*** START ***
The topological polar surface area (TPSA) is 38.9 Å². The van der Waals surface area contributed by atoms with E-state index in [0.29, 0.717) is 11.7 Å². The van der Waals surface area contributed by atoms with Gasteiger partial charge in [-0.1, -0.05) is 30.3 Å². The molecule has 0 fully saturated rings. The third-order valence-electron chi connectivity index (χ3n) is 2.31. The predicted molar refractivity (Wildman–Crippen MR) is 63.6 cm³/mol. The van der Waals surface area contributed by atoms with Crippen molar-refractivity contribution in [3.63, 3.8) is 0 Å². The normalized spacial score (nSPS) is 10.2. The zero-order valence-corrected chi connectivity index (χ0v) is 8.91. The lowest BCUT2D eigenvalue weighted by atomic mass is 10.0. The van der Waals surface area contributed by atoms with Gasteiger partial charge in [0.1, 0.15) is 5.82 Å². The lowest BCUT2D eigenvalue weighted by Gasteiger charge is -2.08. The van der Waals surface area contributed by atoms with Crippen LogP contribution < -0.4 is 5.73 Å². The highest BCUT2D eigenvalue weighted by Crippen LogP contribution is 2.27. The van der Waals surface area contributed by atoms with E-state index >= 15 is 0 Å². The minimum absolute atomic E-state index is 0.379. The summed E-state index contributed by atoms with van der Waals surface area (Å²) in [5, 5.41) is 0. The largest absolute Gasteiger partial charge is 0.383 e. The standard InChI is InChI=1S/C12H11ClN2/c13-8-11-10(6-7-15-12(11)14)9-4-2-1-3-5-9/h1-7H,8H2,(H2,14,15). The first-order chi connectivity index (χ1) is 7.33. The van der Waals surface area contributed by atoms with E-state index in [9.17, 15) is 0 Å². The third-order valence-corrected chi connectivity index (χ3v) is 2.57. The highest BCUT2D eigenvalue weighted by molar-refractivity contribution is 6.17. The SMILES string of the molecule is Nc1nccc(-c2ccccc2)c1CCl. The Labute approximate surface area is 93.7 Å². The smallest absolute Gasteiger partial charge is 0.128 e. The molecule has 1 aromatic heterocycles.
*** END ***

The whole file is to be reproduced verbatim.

The topological polar surface area (TPSA) is 38.9 Å². The van der Waals surface area contributed by atoms with E-state index in [0.29, 0.717) is 11.7 Å². The van der Waals surface area contributed by atoms with Gasteiger partial charge in [-0.1, -0.05) is 30.3 Å². The molecule has 0 fully saturated rings. The third-order valence-electron chi connectivity index (χ3n) is 2.31. The predicted molar refractivity (Wildman–Crippen MR) is 63.6 cm³/mol. The van der Waals surface area contributed by atoms with Crippen molar-refractivity contribution in [3.63, 3.8) is 0 Å². The normalized spacial score (nSPS) is 10.2. The zero-order valence-corrected chi connectivity index (χ0v) is 8.91. The lowest BCUT2D eigenvalue weighted by atomic mass is 10.0. The van der Waals surface area contributed by atoms with Gasteiger partial charge in [0.1, 0.15) is 5.82 Å². The lowest BCUT2D eigenvalue weighted by Gasteiger charge is -2.08. The van der Waals surface area contributed by atoms with Crippen LogP contribution < -0.4 is 5.73 Å². The highest BCUT2D eigenvalue weighted by Crippen LogP contribution is 2.27. The van der Waals surface area contributed by atoms with E-state index >= 15 is 0 Å². The minimum absolute atomic E-state index is 0.379. The summed E-state index contributed by atoms with van der Waals surface area (Å²) in [5, 5.41) is 0. The largest absolute Gasteiger partial charge is 0.383 e. The standard InChI is InChI=1S/C12H11ClN2/c13-8-11-10(6-7-15-12(11)14)9-4-2-1-3-5-9/h1-7H,8H2,(H2,14,15). The first-order chi connectivity index (χ1) is 7.33. The van der Waals surface area contributed by atoms with E-state index in [9.17, 15) is 0 Å². The third-order valence-corrected chi connectivity index (χ3v) is 2.57. The highest BCUT2D eigenvalue weighted by molar-refractivity contribution is 6.17. The SMILES string of the molecule is Nc1nccc(-c2ccccc2)c1CCl. The Labute approximate surface area is 93.7 Å². The smallest absolute Gasteiger partial charge is 0.128 e. The molecule has 1 aromatic heterocycles.